Case Reports in Surgery

Case Reports in Surgery / 2016 / Article

Case Report | Open Access

Volume 2016 |Article ID 7092494 | https://doi.org/10.1155/2016/7092494

Yucel Akkas, Tevfik Kaplan, Neslihan Gulay Peri, Bulent Kocer, "Do the Hydatid Cysts Have Unusual Localization and Dissemination Ways in the Chest Cavity?", Case Reports in Surgery, vol. 2016, Article ID 7092494, 3 pages, 2016. https://doi.org/10.1155/2016/7092494

Do the Hydatid Cysts Have Unusual Localization and Dissemination Ways in the Chest Cavity?

Academic Editor: Christophoros Foroulis
Received26 Nov 2015
Revised15 Feb 2016
Accepted22 Feb 2016
Published29 Mar 2016

Abstract

We wanted to report our two cases of intrathoracic extrapulmonary hydatid cyst in pleural cavity due to its rarity. Our first case is a 24-year-old male patient who was admitted with a cystic mass lesion consistent with hydatid cyst which was incidentally detected in inferior lobe of the right lung neighboring to thoracic wall and diaphragm. Our second case is a 32-year-old male patient who was admitted with chest pain and a cystic lesion in apex of the right hemithorax and intercostal field in basal after he had been medically treated due to hydatid cyst of the dome of the liver for two years. The cysts were removed with thoracotomy. Extrapulmonary intrathoracic hydatid cysts were evaluated with regard to invasion ways and treatment indications and methods.

1. Introduction

Hydatid cyst is a parasitic disease which is common in endemic regions and seen most frequently in the liver followed by the lungs. Intrathoracic extrapulmonary cysts are rarely seen. These cysts are localized in fissure, pleural cavity, chest wall, mediastinum, myocardium, and diaphragm, most commonly in pleural cavity [1, 2].

We wanted to report our two hydatid cysts located in pleural cavity due to its rarity.

2. Case 1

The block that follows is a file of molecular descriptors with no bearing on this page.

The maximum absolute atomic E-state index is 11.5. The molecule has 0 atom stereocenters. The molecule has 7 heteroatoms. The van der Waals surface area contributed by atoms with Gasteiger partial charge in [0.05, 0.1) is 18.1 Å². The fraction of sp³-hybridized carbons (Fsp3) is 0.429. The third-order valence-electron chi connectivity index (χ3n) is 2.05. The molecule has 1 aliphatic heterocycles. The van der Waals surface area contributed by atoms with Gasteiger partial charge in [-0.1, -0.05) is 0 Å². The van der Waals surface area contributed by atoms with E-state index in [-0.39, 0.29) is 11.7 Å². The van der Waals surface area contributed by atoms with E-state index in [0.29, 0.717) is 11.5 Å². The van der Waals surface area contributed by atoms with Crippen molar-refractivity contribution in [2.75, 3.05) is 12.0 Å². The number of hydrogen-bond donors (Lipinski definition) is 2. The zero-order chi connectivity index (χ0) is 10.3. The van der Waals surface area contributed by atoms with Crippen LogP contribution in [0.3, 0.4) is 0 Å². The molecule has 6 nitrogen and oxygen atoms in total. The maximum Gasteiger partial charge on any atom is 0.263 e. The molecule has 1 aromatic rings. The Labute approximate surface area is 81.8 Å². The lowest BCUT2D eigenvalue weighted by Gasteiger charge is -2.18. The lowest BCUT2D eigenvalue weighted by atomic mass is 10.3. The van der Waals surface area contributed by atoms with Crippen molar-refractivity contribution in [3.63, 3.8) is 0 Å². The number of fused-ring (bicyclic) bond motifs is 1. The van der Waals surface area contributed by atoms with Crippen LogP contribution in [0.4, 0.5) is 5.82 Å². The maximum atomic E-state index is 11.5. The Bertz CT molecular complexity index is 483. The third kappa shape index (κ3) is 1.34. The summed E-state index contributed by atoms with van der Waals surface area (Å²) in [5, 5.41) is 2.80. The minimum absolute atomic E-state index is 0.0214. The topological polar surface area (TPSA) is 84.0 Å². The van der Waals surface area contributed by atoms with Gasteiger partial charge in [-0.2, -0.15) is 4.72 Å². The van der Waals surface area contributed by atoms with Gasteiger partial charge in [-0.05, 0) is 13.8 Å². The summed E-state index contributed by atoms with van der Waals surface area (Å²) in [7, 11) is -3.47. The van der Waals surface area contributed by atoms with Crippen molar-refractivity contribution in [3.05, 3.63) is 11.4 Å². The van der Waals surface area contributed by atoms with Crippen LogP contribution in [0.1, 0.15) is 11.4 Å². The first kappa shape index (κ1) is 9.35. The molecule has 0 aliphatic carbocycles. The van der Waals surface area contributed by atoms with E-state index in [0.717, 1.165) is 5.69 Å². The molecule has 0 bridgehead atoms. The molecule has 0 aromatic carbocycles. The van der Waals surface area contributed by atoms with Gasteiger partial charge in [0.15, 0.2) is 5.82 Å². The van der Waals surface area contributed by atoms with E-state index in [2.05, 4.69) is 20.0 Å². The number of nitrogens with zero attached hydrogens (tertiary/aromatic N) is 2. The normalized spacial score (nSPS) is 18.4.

A 24-year-old male patient was admitted to our hospital due to a mass lesion with regular contours located in costodiaphragmatic sinus in the right inferior zone which was detected in posteroanterior chest X-ray during his routine control (Figure 1(a)). The patient had no complaints. Computed tomography of thorax revealed a mass lesion measuring 6 × 10 × 3 cm, neighboring to chest wall and diaphragm in inferior lobe of the right lung, consistent with hydatid cyst (Figure 1(b)). Laboratory data were normal. Right lateral thoracotomy was performed. On exploration, a firm, extraparenchymal cystic lesion measuring 10 × 6 cm, beginning from the inferior of the 6th rib, adhered to pleura was totally resected. The cyst had no association with parenchyma (Figures 1(c) and 1(d)). The patient was discharged on postoperative day 7. Pathology result was reported as hydatid cyst. 15–20 mg/kg daily albendazole was administered to him for 2 postoperative months. No postoperative complications or recurrence occurred in the patient who is on postoperative month 18.

3. Case 2

The 32-year-old male patient had received medical therapy due to hepatic hydatid cyst 2 years ago. The patient who had chest pain 2 years after the first diagnosis was detected to have a cystic lesion measuring 6 × 6 × 10 cm in apex of the right hemithorax and 4 × 4 × 10 cm in intercostal space basal on his control chest X-ray and computed tomography of thorax (Figures 2(a), 2(b), and 2(c)). The extraparenchymal firm cystic lesions were totally resected with right thoracotomy (Figure 2(d)). The patient was discharged on postoperative day 7. Pathology result was reported as hydatid cyst. 15–20 mg/kg daily albendazole was administered to the patient for 2 months postoperatively. He is on 3rd postoperative year and he did not develop any problems or recurrence.

4. Discussion